while (0 == result)
    {
        Int32 bufferSize = 0;
        WSAQUERYSET qsResult = new WSAQUERYSET() ;
        IntPtr pqsResult = new IntPtr();
        //get the required buffer size for the network information
        result = WSALookupServiceNext(valHandle, dwControlFlags, 
            ref bufferSize, pqsResult);
        
        if (0 != result && bufferSize > 0 ) 
        {
            pqsResult = Marshal.AllocHGlobal(bufferSize);
            // find the next network in the data set
            result = WSALookupServiceNext(valHandle, dwControlFlags, 
                ref bufferSize, pqsResult);
            // if a valid network is returned
            if (0==result)
            {
                Marshal.PtrToStructure(pqsResult, qsResult);
                //get network details
                Network network = GetNetworkDetails(qsResult);
                networkConnections.Add(network);
            }
                    
            Marshal.FreeHGlobal(pqsResult);
        }
    }
          

Forcing a Deeper Search

At this point, you have code that is capable of reading a set of information of interest about each network connection. It is also quite likely that the code doesn't actually retrieve all of the information you are looking for.

Earlier in this article you discovered that when calling WSALookupServiceBegin you pass a set of control flags. In the previous example the controls flags were set to 0x0FF0, which is the LUP_RETURN_ALL flag. You may have assumed that this would return all the information available about all of the currently connected networks. This assumption is not correct.

There are number of these flags defined in the winsock2.h file, as shown here:

#define LUP_DEEP                0x0001
#define LUP_CONTAINERS          0x0002
#define LUP_NOCONTAINERS        0x0004
#define LUP_NEAREST             0x0008
#define LUP_RETURN_NAME         0x0010
#define LUP_RETURN_TYPE         0x0020
#define LUP_RETURN_VERSION      0x0040
#define LUP_RETURN_COMMENT      0x0080
#define LUP_RETURN_ADDR         0x0100
#define LUP_RETURN_BLOB         0x0200
#define LUP_RETURN_ALIASES      0x0400
#define LUP_RETURN_QUERY_STRING 0x0800
#define LUP_RETURN_ALL          0x0FF0
#define LUP_RES_SERVICE         0x8000

The LUP_RETURN_ALL flag will return some information about all of the networks but it will not walk through the information contained within each network connection structure. To get everything, you must combine the LUP_RETURN_ALL flag with the LUP_DEEP flag. That will force the data being retrieved to be rebuilt from the network drivers. Doing this causes network traffic to be generated, but it will provide a richer set of data.

It is important to know that using the LUP_DEEP flag should only be performed on the call to WSAServiceLookupBegin; the subsequent calls to WSAServiceLookupNext do not require the LUP_DEEP flag to be set. Making the call to WSAServiceLookupNext with LUP_DEEP in the control flags is likely to cause an error, because the current data set being examined will be dropped from memory and then refreshed, losing track of where in the data set your code is currently pointing.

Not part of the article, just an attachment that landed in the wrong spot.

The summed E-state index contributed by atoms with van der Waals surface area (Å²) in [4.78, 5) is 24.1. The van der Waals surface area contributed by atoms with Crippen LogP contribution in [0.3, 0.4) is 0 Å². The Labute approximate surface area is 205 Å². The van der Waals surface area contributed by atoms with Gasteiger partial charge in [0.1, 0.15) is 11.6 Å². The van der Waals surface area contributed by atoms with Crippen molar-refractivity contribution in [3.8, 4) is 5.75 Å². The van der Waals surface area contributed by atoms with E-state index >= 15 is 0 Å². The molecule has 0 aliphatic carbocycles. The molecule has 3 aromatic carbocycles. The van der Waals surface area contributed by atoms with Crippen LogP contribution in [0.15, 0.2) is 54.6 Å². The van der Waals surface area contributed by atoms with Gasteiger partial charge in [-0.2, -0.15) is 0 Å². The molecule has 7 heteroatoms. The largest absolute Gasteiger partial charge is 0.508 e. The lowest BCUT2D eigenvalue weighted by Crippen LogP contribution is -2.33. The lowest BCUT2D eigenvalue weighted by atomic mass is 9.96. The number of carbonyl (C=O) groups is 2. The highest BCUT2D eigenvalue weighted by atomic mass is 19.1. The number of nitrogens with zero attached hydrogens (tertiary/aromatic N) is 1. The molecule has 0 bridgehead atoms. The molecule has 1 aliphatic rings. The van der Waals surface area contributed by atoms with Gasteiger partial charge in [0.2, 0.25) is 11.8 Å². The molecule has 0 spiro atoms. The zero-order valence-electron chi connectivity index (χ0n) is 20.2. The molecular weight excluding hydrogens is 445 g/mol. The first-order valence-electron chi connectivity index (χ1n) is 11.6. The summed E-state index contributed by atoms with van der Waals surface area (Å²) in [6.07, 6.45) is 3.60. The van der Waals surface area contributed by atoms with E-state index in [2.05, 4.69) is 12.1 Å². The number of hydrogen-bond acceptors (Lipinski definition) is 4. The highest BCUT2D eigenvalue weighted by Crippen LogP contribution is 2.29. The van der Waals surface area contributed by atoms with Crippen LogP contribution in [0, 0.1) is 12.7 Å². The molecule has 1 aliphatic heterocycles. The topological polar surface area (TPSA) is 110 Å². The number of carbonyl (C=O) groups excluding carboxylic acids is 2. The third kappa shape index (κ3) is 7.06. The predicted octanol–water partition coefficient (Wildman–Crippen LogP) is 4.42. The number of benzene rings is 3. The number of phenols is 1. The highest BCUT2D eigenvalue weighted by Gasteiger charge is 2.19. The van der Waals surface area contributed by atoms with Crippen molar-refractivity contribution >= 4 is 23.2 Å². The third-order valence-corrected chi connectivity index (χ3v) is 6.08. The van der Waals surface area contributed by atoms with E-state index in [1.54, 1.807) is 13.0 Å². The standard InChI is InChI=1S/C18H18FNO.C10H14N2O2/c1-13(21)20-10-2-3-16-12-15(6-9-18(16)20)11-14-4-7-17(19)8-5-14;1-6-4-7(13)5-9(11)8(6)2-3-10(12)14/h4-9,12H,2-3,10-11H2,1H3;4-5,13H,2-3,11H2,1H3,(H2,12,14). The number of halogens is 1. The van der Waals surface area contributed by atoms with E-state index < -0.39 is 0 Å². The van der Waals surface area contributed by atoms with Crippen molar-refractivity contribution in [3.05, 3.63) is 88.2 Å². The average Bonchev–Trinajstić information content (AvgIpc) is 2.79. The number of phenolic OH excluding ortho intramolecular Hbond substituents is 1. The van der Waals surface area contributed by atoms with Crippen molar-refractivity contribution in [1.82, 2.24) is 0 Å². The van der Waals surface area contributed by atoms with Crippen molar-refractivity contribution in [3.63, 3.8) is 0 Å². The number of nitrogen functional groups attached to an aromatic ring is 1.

In order to clarify this point, the code needs to look something like this:

    dwControlFlags = 0x0FF1; // LUP_RETURN_ALL | LUP_DEEP 

    int nResult = WSALookupServiceBegin(qsRestrictions,
        dwControlFlags, ref valHandle);

    if (0 !=nResult)
    {
        CheckResult(nResult);
    }

    dwControlFlags = 0x0FF0; 
    while (0 == nResult)
    {. . .

Putting It All Together

You now have the ability to receive notifications, in your managed code, of changes in the network connections, and to encapsulate the information about the connected networks into a collection of Network objects. Each object provides properties describing the network's features. The sample application shows the currently connected networks in a list box. Double clicking on one of the connections displays a dialog box with the details of the connection.

Figure 1. Available network connections

Figure 2. Details for a network connection

The unit tests that were written earlier in this article must be changed to accommodate the change to the Network class to encapsulate the network information. In the accompanying sample code,I created a NetworkMock class to allow test code to set the properties of the network.

    public class NetworkMock:Network
    {
        public NetworkMock(string name):base(name)
     {
     }

        public void Setup(uint speed, 
            NLA_INTERNET internet, 
            NLA_CONNECTIVITY_TYPE connectionType)
        {
            this.speed = speed;
            this.internet = internet;
            this.connectionType = connectionType;
        }
    }

The NetworkOperationTests class then uses this class to create valid and invalid network objects to test the NetworkOperation class.

        protected Network ValidNetwork
        {
            get
            {